Home Headlines Can digital music and entertainment marketplaces be the solution to the multi-subscription problem?

Can digital music and entertainment marketplaces be the solution to the multi-subscription problem?

by wrich

By Zurab Ashvil, CEO and Founder, L3COS

Blockchain tech and NFTs have the ability to revolutionise how we interact, work and live

Over the last couple of months, non-fungible tokens (NFTs) have received global attention. In March, NFTs hit headlines when a collection of art by artist, Beeple, was sold at Christie’s for an astonishing – and unexpected – $69 million. 

Since then, at rival auction house, Sotheby’s, over 101 NFTs were sold for $26 million and brands as various at Taco Bell, Microsoft, Coca-Cola, and Nike have entered the metaverse. 

NFTs had a surprising first major outing – Cryptokitties, a game of owning and breeding digital cats represented by NFTs, which launched in November 2017. Things have moved on since then, and now the world’s visionaries are looking at this new technology as a way to revolutionise how we interact, work, and live. 

Put simply, NFTs are unique, non-interchangeable tokens which allow intellectual property owners to connect a digital or digitised object to a file. This poses many benefits to content owners and those buying the files.

Powered by L3COS, ENT Global Technologies is tapping into this new opportunity by creating a marketplace for music and entertainment, ENT Global Technologies is enabling consumers to purchase their favourite content directly from creators via the power of blockchain. 

Despite the noise over, and price garnered by, Nyan Cat, NFTs are more than simply owning a GIF – they may also end the need for multiple subscriptions to different streaming services.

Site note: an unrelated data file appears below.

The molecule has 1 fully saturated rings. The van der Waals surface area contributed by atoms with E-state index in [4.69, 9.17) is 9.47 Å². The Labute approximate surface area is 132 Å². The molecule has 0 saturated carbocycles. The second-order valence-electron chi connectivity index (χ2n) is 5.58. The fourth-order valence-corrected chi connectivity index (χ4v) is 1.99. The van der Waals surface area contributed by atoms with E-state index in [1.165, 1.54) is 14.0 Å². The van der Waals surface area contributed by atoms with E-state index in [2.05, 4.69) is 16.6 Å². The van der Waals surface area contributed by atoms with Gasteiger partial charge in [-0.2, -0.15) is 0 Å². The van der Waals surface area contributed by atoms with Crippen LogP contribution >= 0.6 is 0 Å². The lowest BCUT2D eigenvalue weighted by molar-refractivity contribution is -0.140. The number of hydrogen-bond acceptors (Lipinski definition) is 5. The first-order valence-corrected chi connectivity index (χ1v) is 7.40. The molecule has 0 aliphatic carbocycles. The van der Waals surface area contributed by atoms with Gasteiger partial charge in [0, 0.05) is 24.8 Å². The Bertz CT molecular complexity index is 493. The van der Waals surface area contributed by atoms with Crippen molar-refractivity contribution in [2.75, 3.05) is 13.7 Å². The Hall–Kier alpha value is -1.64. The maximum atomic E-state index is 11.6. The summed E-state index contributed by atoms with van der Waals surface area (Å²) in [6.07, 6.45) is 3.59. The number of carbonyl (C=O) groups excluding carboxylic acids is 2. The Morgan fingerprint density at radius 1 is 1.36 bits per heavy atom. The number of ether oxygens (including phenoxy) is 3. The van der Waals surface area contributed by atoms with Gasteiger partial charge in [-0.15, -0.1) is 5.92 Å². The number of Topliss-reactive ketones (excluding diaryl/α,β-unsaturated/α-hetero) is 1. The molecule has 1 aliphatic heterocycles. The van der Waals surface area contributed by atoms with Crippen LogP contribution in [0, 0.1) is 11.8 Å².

ENT Global Technologies (music label and entertainment company, TITLE 9 Inc) believes it will be able to eliminate the hassle of subscribing to multiple platforms, such as Netflix, Amazon Prime, Spotify, or Disney+, by instead offering a marketplace that allows audiences to make micro-transactions through an automated blockchain for each viewing, listening, or use of content. This pay-per-use system not only bypasses unnecessary subscriptions to the entire platform, but ensures payment goes directly to the owners of the IP. Creators reap direct monetary rewards for their work and gain greater control and protection over their art.    

This win-win model is the brainchild of ENT Global Technologies founders Carmen Murray and Michael Michel. Based in LA, the business is set to launch its new platform for digital rights management and the buying and selling of creator content in Q1 2022. The platform is being developed by L3COS, the world’s first regulated blockchain-based operating system. 

NFTs – a bubble about to burst?

With the recent frenzy for NFTs, and subsequent media backlash – crystallised in Kim Kardashian’s recent crypto tweets – blockchain has been criticised as little more than a fad. But its long-term potential proves it has more value than just a bubble waiting to burst. 

Michael Michel has set the record straight: “One good thing to come out of the last few months has been that when I tell people we’re building a platform with a blockchain based operating system, that puts IP rights on the blockchain and gives the rights owner a greater level of security, transparency, and control over their IP – they get it. The craze was basically a period of education for everybody about what blockchain even is, and now we’re heading towards a period of creativity with this tech, finding ways to make it work for the industry. 

“More than anything, it’s really exciting to know that with the right model, everyone – musicians, filmmakers, record labels, studios, and audiences – can gain from it. And that’s what I think we’re onto here.” 

Michael’s label, TITLE 9, carries these values from its technology through to its ethics. Musicians, artists, and content creators will be among the first to have access to ENT Global Technologies’ platform, as well as the opportunity to benefit from managing the copyrights of their assets and to register their music and creative properties on the blockchain. These include multi-Grammy and Golden Globe Award winning entertainment professionals such as Andre “Dre” Harris (a multi-platinum musicians who has produced hits for Michael Jackson, Usher, Lady Gaga, Justin Bieber, and more); Ambré (a Grammy Award-winner who was worked with H.E.R and Kehlani), and Derrick Milano who is no stranger to #1 on the Billboard charts. Music without the musicians is nothing.